I read the case here and had the blues myself when I put myself in the shoes of the Mother.
Some questions in my mind:
- Is there a way to detect depression early when you yourself is a victim?
- Other than medication, I think that Buddhism is able to help depression victims, although I’m not entirely sure how. Anyone with guidance in this area?
Bhikshuni Thubten Chodron shares a piece of advice here:
Compassion as an antidote to depression
@Jereme, I do think that religion is able to help depression victims, however as depression affects the mind, just faith and knowledge in the religion alone might not be enough. Most of the time, the mind of the victim is weak and will feel that he or she is alone with this problem and nobody can understand what they are going through. To make things worse, the recovery takes a very long time. The situation can be improved if there is a group of closely knitted friends of the same religion to be with the victim and using religion as a basis to encourage, motivate and not let the victim feel that he or she is alone and that they will definitely recover.
Hearing the Dalai Lama speak in this excerpt, I will attribute our increased susceptibility to depression and other mental illness on our focus (or even obsession) on “material values”.
So like building up your immune system, one can start to build up our mind’s immunity to mental illnesses. How to do that…for me…it will be learning and practising Buddhism
I think the depressed person still need to seek treatment and go for counselling.
My mum was depressed & I managed to pull thru which leads to her recovery 6 yrs later. Buddhism helps to calm me down as caregiver. With calmer mind I can then react according. I recently attended caregiver course which is very important. I shd have attended that years earlier…
Caregivers Alliance Limited is the only professional non-profit organisation in Singapore dedicated to supporting Caregivers of persons with mental illness.
Well, its my Karma for not knowing it earlier & the whole episode has indeed changed me completely with such “intense” cultivation.
Thanks for sharing @Steven_Leong. I’m thinking most of these victims of depression may not even know where and when to seek help. For your mum’s case, how did you chance upon Buddhism as a solution?
timely article here on when to seek help:
"The best maxim is this, seek help early and seek it as often as you need.”
Channel NewsAsia has a series of videos, presenting the challenges faced by 4 different groups of patients of this terrible illness. From the elderly, the students, the women to the working adults, this pretty much covers the demographic in Singapore (wondering why they did not feature a separate segment for the male gender in this country…hmm).
I am learning about 苦 (suffering?) in Lamrim now…so this is pretty relevant to me. To observe and be mindful of much suffering we face in our state now.
another article from CNA:
I found this quote from the article quite aligned with Buddhist teachings:
For Ms Wong, who suffered from depression for over a year, embracing a faith has helped with her recovery. She has not been on antidepressants since 2014.
When people heal through spirituality, said Dr Sim, they realise “everything we have is loaned to us, that it’s not about I, me and myself”.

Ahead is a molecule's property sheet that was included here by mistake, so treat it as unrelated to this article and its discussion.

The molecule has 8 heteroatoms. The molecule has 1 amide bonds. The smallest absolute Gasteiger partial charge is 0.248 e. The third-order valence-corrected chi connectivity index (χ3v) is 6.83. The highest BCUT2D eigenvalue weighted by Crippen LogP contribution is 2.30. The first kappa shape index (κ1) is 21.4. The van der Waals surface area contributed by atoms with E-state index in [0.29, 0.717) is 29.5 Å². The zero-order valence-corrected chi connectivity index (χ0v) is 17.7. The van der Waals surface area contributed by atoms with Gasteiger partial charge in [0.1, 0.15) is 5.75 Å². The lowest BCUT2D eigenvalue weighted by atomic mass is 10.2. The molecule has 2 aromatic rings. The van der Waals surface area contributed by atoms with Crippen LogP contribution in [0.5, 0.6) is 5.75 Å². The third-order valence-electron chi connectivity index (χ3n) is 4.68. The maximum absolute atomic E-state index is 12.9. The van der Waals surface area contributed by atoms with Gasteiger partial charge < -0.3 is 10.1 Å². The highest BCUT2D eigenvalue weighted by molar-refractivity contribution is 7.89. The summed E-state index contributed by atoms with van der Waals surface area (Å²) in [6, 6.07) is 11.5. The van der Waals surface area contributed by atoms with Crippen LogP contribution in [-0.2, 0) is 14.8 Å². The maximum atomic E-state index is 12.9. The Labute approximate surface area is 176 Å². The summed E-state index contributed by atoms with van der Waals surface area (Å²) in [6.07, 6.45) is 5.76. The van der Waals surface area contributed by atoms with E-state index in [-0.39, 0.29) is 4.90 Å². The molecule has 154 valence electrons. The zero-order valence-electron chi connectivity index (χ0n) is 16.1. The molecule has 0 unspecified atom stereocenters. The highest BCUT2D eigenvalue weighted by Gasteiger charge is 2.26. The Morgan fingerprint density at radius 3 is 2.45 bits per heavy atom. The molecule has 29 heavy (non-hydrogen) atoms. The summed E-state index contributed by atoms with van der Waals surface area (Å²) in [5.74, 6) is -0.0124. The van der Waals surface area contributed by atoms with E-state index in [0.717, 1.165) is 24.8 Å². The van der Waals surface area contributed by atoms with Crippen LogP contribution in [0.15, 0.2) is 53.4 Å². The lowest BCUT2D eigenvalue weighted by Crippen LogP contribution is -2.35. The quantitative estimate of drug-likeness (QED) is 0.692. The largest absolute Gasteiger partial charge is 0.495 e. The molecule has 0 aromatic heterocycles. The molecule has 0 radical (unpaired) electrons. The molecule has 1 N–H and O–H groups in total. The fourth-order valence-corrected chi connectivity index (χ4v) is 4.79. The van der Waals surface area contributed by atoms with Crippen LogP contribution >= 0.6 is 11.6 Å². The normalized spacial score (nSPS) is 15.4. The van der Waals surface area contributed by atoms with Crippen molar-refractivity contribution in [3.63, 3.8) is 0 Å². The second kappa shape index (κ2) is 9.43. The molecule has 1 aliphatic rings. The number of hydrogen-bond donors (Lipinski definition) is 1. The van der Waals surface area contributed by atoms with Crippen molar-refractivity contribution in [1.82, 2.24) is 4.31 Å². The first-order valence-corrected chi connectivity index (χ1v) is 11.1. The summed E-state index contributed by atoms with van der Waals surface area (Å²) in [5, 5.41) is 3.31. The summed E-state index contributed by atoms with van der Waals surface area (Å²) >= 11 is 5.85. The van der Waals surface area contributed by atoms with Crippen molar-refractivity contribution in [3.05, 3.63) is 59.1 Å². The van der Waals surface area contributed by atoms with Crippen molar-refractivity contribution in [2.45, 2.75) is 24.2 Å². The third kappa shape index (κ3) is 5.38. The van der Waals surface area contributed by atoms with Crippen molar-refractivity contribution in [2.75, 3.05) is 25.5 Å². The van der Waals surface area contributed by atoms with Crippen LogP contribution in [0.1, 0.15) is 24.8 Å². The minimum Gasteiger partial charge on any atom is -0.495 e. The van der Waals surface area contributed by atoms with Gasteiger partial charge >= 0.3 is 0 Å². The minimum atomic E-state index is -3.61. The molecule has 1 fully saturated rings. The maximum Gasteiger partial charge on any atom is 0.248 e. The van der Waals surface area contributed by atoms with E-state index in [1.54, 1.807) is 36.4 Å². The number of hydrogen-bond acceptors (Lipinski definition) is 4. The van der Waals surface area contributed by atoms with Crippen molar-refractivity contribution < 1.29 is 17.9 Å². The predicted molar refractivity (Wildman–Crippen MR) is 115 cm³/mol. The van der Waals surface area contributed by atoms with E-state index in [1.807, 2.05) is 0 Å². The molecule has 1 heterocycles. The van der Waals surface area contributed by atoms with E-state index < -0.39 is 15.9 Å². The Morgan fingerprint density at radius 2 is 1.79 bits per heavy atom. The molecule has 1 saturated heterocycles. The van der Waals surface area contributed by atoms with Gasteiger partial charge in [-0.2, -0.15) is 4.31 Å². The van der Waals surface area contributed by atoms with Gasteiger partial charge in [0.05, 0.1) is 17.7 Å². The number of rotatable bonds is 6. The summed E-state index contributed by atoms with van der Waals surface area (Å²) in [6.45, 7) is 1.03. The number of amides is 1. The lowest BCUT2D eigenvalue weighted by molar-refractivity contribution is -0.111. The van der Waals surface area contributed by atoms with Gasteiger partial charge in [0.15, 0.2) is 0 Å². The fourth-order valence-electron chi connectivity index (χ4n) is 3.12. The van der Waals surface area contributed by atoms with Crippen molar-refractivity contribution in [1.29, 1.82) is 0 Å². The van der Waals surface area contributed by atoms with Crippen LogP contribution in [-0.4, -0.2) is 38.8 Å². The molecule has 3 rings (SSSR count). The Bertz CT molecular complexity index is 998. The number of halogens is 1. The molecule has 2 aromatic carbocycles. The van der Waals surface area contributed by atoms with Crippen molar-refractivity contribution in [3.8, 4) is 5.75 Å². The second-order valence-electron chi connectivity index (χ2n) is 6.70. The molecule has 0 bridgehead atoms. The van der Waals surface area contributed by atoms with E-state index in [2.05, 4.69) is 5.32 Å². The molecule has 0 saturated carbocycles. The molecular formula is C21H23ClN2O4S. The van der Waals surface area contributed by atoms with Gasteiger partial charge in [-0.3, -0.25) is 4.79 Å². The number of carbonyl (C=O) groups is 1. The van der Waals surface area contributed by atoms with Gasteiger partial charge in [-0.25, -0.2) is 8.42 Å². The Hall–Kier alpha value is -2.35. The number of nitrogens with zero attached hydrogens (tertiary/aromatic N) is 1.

She added: “When you see that you’re part of a whole, you learn to view things differently.”
Many people will have heard of the suicide of Anthony Bourdain - a television personality and celebrity.
Reflecting that there is much suffering in the world. No one is immune.
It is interesting to know that the person that found something amiss and discovered Anthony Bourdain’s suicide was a Buddhist - Eric Ripert.
Eric Ripert was a good friend and fellow chef to Anthony Bourdain.
I first realised he was a Buddhist when he shared that he was practising Buddhist Teachings in one of Anthony Bourdain’s travel documentaries. It struck me that his mannerisms was gentle and unhurried - similarly at peace with himself.
Curious, I googled for more info:
Some choice quotes from this practitioner that I think I can use as reference:
I asked Ripert, who had trained in the quasi-militarized kitchen hierarchy called the brigade, whether he too was an angry chef. He paused for a moment then said, “I was. But like I tell my son, ‘No one is happy to be angry.’” Anger is a sign of weakness, not of strength, he told me. This was among the tranche of realizations he said he had had since discovering the Buddhist path 20 years prior.
Ripert describes his style as compassionate and kind. But, he says, “kindness does not mean I’m going to hug you.” Instead, he says, it means “I’m going to observe where your weakness is and I’m going to reinforce you. I’m going to make sure that you are taken care of during your stay here and if you struggle in anything, I’m going to guide you.”
According to Ripert, his approach isn’t explicitly Buddhist. “It’s just a compassionate approach to business.” However, he says, there is an added element of seriousness from a Buddhist perspective.
Another article on him:
A poignant reveal by 4 mothers in Singapore:
CONTENT WARNING: “PleaseStay. Mothers talk about suicide”. This Inaugural video shows 4 mothers talking about their sons lost to suicide and how as a society we must come together to raise awareness on youth suicide and the upstream issues of anxiety, depression and mental illness. #pleasestaymovement #pleasestay4hope #pleasestay2live